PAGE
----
Home Tour: Visit this West Side model home and let your imagination run wild

At Reserve at Deer Run, the options are endless

MIAMI TOWNSHIP, Ohio -- The thing about a model home is that it's really a canvas for the imagination.

This is what it would be like to live in this community. This is the view my family would have while we eat breakfast. This is what it would be like to have a second-floor laundry room. This is how we'd entertain in our finished basement. This is where we'd have holiday dinners.

With homes being finished just in time for school to begin, the first residents are about to move in at the Reserve at Deer Run, a 177-home community being built on the former West Side golf course. The model home open now on Buckridge Drive offers a nearly endless scope for imagination.

The European-style exterior of the 3,100-square-foot home -- 4,000 square feet, if you count the finished basement -- is all steep gables and texture, with a mix of stucco and brick and cedar accents. Homeowners could choose to use the home's floor plan, the Bradford plan, with a Craftsman-style or classic American facade.

"You could have these homes side by side and, from the outside, not know they were the same," said Carrie Rogiers, marketing manager for Fischer Homes, the builder at the Reserve at Deer Run.

Inside, homeowners have even more choices available.

From the light-filled entry, guests can go to the left of the open, cascading staircase, through a door into a window-lined study or through an open arch into the formal living room, which flows into a formal dining room. Taking the arch to the right of the stairs leads you into an open kitchen and family room, with a long, wide island, comfortably seating four. Large windows in the family room look out over rolling, wooded hills. At the end of the kitchen is a "hearth room," with a fireplace centered on a brick accent wall, that serves as a more informal family gathering space.

That formal living and dining space becomes, for some homeowners, a spacious guest suite, with a living room, bedroom and bath -- ideal for multigenerational families.

And although many families like the hearth room for giving them a cozy nook where the fireplace doesn't have to compete with the TV of the family room, other families choose to omit the hearth room altogether.

"We want to let them decide how they want to live in their home," Fischer Homes design manager Dan O'Connell said. "We're giving people the choice to personalize their home to their lifestyle."

Upstairs in the model, the master suite includes a garden tub, large tiled shower and a double walk-in closet with a window to let in natural light. The vinyl plank flooring in the master bath looks like wood but is virtually indestructible and easy to clean. Buyers might choose to just have a shower, separate the closets or finish the rooms in different materials.

A hall bathroom serves three other bedrooms, each with its own walk-in closet. A door separates the vanity from the toilet and shower to make it easier for multiple people to get ready at once. Homeowners also could choose to add a third bathroom attached to one of the bedrooms or make the hall bathroom a Jack-and-Jill bath connected to two of the bedrooms.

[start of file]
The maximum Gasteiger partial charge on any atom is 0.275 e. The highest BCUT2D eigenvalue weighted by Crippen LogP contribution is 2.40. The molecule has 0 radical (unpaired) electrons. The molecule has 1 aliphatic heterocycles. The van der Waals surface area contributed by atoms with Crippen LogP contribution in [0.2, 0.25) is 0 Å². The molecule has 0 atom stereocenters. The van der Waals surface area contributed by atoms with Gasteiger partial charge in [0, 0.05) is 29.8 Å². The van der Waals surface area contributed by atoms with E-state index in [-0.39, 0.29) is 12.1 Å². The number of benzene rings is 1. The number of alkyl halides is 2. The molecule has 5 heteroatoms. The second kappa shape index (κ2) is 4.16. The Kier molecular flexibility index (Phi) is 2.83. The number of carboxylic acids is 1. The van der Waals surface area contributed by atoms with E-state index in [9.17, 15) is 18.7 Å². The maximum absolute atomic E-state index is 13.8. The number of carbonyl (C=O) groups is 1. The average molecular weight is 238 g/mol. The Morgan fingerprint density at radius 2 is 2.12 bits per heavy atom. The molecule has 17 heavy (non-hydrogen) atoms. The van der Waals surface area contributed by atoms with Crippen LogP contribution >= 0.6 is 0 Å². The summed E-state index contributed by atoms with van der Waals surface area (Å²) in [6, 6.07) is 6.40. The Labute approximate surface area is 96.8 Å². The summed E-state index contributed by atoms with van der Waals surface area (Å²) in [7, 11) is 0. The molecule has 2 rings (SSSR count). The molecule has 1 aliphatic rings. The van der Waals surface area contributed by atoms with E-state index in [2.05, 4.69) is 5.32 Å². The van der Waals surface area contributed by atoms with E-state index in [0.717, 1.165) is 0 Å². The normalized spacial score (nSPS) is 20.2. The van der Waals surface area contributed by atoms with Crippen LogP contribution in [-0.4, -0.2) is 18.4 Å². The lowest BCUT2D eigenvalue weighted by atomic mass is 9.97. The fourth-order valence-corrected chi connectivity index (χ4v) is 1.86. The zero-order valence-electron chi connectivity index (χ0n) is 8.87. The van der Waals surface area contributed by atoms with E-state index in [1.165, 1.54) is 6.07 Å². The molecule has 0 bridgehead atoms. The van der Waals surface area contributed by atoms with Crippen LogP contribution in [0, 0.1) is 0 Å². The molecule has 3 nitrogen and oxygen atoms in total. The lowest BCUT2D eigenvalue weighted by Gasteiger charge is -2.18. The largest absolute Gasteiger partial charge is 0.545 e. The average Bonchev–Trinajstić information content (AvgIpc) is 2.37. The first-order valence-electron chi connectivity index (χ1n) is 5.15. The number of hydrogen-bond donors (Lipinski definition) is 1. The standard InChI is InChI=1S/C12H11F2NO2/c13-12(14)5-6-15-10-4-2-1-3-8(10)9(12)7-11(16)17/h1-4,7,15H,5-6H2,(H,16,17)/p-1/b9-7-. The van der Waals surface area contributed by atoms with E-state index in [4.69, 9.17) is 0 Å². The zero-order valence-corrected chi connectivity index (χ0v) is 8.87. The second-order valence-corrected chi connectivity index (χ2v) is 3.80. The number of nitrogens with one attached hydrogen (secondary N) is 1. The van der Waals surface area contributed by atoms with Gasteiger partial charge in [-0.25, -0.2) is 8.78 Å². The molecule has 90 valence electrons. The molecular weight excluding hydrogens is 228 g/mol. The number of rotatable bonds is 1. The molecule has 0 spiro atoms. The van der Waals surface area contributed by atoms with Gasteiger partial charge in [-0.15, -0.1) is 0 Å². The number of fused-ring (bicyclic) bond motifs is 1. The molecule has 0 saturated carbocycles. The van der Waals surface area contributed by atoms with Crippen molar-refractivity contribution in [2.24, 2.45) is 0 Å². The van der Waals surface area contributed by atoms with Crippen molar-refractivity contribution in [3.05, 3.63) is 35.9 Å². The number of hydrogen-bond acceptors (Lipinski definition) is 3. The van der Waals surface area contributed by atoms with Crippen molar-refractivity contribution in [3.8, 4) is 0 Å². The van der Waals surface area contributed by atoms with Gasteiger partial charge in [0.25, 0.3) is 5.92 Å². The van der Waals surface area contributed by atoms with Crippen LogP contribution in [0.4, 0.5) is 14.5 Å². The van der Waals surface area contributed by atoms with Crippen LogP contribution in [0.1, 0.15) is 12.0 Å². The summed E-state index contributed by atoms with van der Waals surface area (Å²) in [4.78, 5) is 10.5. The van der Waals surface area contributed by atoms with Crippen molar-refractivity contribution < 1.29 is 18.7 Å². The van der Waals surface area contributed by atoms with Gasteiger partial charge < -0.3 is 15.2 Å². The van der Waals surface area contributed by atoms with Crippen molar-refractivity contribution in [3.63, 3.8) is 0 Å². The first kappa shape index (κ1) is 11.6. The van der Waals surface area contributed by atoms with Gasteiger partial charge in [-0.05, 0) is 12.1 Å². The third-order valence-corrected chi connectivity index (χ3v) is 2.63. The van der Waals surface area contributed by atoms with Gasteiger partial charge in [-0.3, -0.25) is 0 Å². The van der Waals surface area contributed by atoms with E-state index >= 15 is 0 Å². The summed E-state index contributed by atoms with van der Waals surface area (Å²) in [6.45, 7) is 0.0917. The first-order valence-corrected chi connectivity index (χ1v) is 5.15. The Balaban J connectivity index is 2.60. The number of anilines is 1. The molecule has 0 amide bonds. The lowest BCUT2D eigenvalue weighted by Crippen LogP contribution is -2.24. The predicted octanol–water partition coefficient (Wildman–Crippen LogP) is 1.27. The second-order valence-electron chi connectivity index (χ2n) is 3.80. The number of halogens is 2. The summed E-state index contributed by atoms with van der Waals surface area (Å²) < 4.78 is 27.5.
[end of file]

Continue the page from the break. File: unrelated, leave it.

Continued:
All of the rooms, including the airy second-floor laundry room, feature big windows that were intentionally left uncovered in the model home. 

"We try to provide for lots of natural light," O'Connell said. "It makes space feel bigger, makes it feel more animated, more connected to the outside."

The Reserve at Deer Run, expected to be built over the next 10 years, will include 100 acres of green space, with walking trails and a community garden. Most home sites, like the model, will have views of woods and valleys, but some will offer Ohio River views.

The community is about 25 minutes from Downtown and is near the Anderson Ferry. The first phase of building includes 22 homes.

Typically a homebuyer can go from choosing a home site to moving in within six months, Rogiers said, though the time can vary depending on permits, weather, and, of course, how quickly people make decisions about what they want their house to look like.

"It's how much you want to put into customization," Rogiers said.

There are the big decisions to be made -- what floor plan, what exterior, guest suite vs. formal living room and dining room, hearth room or not, etc. -- and then many smaller ones -- about lighting, flooring and other details.

"You might look at 15 different shades of white and think, 'Oh my gosh!' That's where our design center folks come in," O'Connell said.

In the model home, T.O.B. Designs used a mix of industrial and classic styles with neutral colors. The result is a welcoming blank slate.

It's easy to imagine a family gathering around the kitchen island and hearth room or a group of teenagers flopped on the wide-seated coach in the basement playing video games. A parent who works from home might see himself taking conference calls in the study while the kids watch a movie in the family room. And wouldn't laundry day be easier if you didn't have to run up and down two sets of stairs to get to the washer and dryer?

Standing at the kitchen island, in the middle of the peaceful open space, you can imagine you're home.

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